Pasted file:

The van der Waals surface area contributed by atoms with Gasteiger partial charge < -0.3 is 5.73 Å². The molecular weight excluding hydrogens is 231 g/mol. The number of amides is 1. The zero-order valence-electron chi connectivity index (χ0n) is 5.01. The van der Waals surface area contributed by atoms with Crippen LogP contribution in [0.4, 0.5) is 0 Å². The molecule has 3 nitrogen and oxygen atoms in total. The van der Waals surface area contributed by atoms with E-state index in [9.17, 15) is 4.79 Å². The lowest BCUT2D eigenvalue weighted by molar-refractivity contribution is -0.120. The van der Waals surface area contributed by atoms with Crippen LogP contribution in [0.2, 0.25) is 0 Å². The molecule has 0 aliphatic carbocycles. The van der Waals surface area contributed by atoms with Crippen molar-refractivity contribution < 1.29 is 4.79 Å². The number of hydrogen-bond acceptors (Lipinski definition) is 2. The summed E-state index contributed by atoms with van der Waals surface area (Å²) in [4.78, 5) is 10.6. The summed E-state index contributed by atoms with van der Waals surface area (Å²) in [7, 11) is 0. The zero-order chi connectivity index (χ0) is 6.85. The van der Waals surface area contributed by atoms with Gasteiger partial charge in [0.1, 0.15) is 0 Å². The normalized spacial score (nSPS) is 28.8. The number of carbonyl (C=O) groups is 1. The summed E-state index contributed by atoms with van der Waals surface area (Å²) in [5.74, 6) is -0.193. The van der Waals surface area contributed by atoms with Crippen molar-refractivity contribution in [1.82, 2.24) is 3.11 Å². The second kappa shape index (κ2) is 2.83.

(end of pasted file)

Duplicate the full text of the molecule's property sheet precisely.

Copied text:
The van der Waals surface area contributed by atoms with Gasteiger partial charge < -0.3 is 5.73 Å². The molecular weight excluding hydrogens is 231 g/mol. The number of amides is 1. The zero-order valence-electron chi connectivity index (χ0n) is 5.01. The van der Waals surface area contributed by atoms with Crippen LogP contribution in [0.4, 0.5) is 0 Å². The molecule has 3 nitrogen and oxygen atoms in total. The van der Waals surface area contributed by atoms with E-state index in [9.17, 15) is 4.79 Å². The lowest BCUT2D eigenvalue weighted by molar-refractivity contribution is -0.120. The van der Waals surface area contributed by atoms with Crippen LogP contribution in [0.2, 0.25) is 0 Å². The molecule has 0 aliphatic carbocycles. The van der Waals surface area contributed by atoms with Crippen molar-refractivity contribution < 1.29 is 4.79 Å². The number of hydrogen-bond acceptors (Lipinski definition) is 2. The summed E-state index contributed by atoms with van der Waals surface area (Å²) in [4.78, 5) is 10.6. The summed E-state index contributed by atoms with van der Waals surface area (Å²) in [7, 11) is 0. The zero-order chi connectivity index (χ0) is 6.85. The van der Waals surface area contributed by atoms with Gasteiger partial charge in [0.1, 0.15) is 0 Å². The normalized spacial score (nSPS) is 28.8. The number of carbonyl (C=O) groups is 1. The summed E-state index contributed by atoms with van der Waals surface area (Å²) in [5.74, 6) is -0.193. The van der Waals surface area contributed by atoms with Crippen molar-refractivity contribution in [1.82, 2.24) is 3.11 Å². The second kappa shape index (κ2) is 2.83.